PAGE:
5 Things to Consider About Your Risk Tolerance
What is Risk Tolerance?
In a nutshell, risk tolerance is a term used to describe how an investor would feel under certain circumstances if their investment portfolio lost money.
The interesting thing about one’s tolerance for risk is, it is closely related to how an investment is performing at a given moment.
For example, Sammy buys 100 shares of ABC company at $50 a share. She sees the price climb to $100 a share in the first year. Based on these facts, we can’t really know what Sammy is feeling. However, if instead of the stock going to $100 a share, it went to $25 a share, we can probably all agree that she would be experiencing a different feeling.
Now, in theory, when one is younger, they should have a higher tolerance for risk if they have a long-term time horizon. Why? Well, they have more years to recover from a loss than someone who is just entering retirement.
Here’s where it can get interesting. Just because someone is young (or older) doesn’t predetermine how they should invest.
We have some younger clients that are pretty risk adverse and some older that are comfortable taking on more risk with their investments.
But wait, if one has less time to invest or more time to invest, shouldn’t that be the determining factor on how much one puts into stocks, vs. bonds, vs other assets?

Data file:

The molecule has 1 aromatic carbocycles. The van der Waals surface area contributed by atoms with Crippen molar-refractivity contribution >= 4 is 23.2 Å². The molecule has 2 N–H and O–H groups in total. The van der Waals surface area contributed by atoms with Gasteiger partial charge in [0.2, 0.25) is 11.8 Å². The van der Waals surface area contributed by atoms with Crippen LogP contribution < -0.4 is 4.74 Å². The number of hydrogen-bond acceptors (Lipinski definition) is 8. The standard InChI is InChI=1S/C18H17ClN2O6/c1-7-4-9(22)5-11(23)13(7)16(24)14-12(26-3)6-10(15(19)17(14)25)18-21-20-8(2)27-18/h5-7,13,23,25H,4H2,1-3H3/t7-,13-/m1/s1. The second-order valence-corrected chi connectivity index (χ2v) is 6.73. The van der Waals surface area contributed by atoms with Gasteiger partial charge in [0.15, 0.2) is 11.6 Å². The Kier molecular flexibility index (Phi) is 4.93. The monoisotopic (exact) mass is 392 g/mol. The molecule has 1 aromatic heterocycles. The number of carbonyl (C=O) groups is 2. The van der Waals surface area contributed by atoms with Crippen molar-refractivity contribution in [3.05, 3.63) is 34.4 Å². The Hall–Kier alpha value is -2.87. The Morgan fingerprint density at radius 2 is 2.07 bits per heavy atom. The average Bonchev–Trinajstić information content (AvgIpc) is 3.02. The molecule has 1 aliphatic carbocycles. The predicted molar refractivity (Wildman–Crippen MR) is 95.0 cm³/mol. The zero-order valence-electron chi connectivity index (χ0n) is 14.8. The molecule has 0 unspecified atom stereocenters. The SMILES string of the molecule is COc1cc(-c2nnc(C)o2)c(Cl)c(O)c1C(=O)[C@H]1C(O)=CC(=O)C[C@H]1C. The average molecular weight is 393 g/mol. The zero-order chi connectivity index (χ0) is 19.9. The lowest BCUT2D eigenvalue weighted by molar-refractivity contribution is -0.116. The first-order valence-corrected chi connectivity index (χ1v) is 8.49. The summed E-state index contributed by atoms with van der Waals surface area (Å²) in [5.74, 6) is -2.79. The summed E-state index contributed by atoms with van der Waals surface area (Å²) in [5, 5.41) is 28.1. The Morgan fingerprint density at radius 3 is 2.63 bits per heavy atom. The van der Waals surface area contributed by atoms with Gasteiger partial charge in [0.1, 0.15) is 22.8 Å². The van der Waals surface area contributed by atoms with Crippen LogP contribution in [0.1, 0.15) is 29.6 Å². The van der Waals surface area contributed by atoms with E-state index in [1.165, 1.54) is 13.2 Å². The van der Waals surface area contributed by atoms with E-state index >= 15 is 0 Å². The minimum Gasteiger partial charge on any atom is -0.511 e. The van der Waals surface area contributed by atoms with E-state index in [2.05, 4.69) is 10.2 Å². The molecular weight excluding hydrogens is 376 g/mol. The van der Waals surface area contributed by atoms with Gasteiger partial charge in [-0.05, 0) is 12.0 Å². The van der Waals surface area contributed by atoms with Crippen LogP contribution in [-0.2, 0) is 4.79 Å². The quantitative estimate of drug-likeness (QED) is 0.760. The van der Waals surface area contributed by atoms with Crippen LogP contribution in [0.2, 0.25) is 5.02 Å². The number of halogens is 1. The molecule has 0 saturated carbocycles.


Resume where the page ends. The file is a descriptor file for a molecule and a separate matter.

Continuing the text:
Well, if you log on to your companies 401k site for example, you may see a screen that says you need to invest more or less aggressively. How do they know this? They are basing this on your age.
Here at FPS, we have found that even though one’s age can certainly be a factor, it isn’t the only indicator. Instead, we do a few things.
- Have a detailed conversation around your lifetime goals
- Determine what those goals will cost and factor in some inflation. That $5.00 loaf of bread today is going to most likely cost a whole lot more down the road
- Utilize some tools to help determine how you would feel if your investments lost value (even temporarily). We utilize some pretty sophisticated software to model one’s portfolio to see how it might do during certain historical events such as the 2008 downturn.
- We factor in other sources of income in retirement outside of your investments
- Everyone’s situation can be different. Don’t rely on what your neighbor is doing (or not doing)
Some other things to consider:
- The more investment risk one takes on, the greater chance of loss (even if temporary)
- If one invests in a less aggressive portfolio, their returns will not match the overall stock market
- Determining if the rate of return of your portfolio is sufficient to help meet your lifetime goals and if not, what steps you could use to help get you closer. (Investing more aggressively isn’t the only option)
As always, when making big financial decisions, it is always best to speak with and take the advice of a Certified Financial Planner® practitioner. Any questions, we are here to help you figure it all out.
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All the best.
Rick Fingerman, CFP®, CDFA™, CCFS®
Financial Planning Solutions, LLC (FPS) is a Registered Investment Advisor. Financial Planning Solutions, LLC (FPS) provides this blog for informational and educational purposes only. Nothing in this blog should be considered investment, tax, or legal advice. FPS only renders personalized advice to each client. Information herein includes opinions and source information that is believed to be reliable. However, such information may not be independently verified by FPS. Please see important disclosures link at the bottom of this page.